As Commodore, her philosophy was, “If the Board isn’t working for the current and future members at all times... then what is our purpose?” A major initiative started during her tenure and led by Ron Mazza, the Planning Chair, was planning for the building of a new learn-to-sail facility. During her time as Commodore there were surveys to track membership demographics and to identify any shift in membership preferences. She insisted on transparency, with careful communications, and encouraged member involvement. She also built up the cash reserve with a balanced budget and then came in under budget. While she was Past Commodore, she started planning for the new mast crane including disassembly, finalizing the budget and construction in time for spring mast stepping. There was also the Snug kitchen replacement, starting the tax appeal process with Past Commodore Jim Thorndycraft, and coordination of the annual revision to the Members’ Handbook. All in all, a busy and successful term of office.

Commodore Jacqui Cook: 2017-2018

Our current Commodore, Jacqui Cook, joined the Club in 2002. When she and Eriks became members, they bought the Shark Knot Jaffs, but in the fall of that year, they resold Knot Jaffs and bought Hot Tamale, a Pearson 30. The whole family had looked at a number of boats, but their son liked the “cave” quarter berth. In 2008 they bought Wild Jasmine, a Tartan 37, as they one day wanted to go south.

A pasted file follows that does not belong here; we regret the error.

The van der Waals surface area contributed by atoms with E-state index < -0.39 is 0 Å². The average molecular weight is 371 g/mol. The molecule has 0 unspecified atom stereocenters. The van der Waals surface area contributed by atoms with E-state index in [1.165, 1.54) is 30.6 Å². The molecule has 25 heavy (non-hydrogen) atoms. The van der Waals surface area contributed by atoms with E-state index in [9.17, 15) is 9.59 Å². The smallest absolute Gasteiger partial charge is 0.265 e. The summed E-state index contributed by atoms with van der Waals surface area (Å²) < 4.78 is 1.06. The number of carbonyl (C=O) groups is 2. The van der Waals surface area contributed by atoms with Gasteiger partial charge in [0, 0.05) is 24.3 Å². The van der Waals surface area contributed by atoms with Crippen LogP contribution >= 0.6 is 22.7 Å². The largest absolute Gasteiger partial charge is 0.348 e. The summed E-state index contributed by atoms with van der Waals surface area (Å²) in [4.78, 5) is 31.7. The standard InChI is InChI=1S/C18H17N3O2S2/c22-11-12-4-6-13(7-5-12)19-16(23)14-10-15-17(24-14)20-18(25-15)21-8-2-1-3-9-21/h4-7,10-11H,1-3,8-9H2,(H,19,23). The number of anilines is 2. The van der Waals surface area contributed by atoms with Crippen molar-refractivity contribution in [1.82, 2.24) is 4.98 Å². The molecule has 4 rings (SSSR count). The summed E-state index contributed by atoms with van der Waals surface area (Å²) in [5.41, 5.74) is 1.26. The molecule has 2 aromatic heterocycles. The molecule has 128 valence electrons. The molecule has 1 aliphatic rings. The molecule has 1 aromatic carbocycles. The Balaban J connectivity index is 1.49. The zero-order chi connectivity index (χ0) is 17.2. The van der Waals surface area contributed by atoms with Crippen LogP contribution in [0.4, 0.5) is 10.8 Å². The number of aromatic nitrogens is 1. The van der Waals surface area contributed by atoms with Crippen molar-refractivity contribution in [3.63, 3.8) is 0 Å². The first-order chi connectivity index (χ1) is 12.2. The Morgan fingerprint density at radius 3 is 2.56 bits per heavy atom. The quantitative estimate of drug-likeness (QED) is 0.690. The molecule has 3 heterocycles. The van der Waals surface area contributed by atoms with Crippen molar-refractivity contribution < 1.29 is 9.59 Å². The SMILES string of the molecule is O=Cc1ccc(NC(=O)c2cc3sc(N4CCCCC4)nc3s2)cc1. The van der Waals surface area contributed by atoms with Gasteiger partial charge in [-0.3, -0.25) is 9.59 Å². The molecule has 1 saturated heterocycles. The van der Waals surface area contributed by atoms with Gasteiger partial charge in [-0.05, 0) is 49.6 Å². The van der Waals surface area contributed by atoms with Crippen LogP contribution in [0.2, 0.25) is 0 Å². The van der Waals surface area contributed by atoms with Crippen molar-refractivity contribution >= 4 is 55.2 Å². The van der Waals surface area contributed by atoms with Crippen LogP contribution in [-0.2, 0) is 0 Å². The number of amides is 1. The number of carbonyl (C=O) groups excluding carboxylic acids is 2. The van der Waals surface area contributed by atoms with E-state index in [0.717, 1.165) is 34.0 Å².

In 2006 Jacqui joined the Board as Membership Chair for two years. She felt this was a great way to know the membership; with new members, she could greet everyone by name. She was also Treasurer for five years. The new approach to budgeting was a real challenge: "We know how much money we are going to have by May and then spend it over four months." She became Vice Commodore in 2015 and Commodore in 2017. Jacqui has participated in the Marine Railway replacement, applesauce rationing at Pig Roast, and the Tom Sawyeresque painting of the water system uprights at the moorings. (She tells the story of how she got paints of different colours and she'd start painting, and someone would come along and ask what she was doing, and they would join her and start painting - kids included.) She also created the online banking bill payments, did a new members' survey, and coordinated the booth at the Boat Show.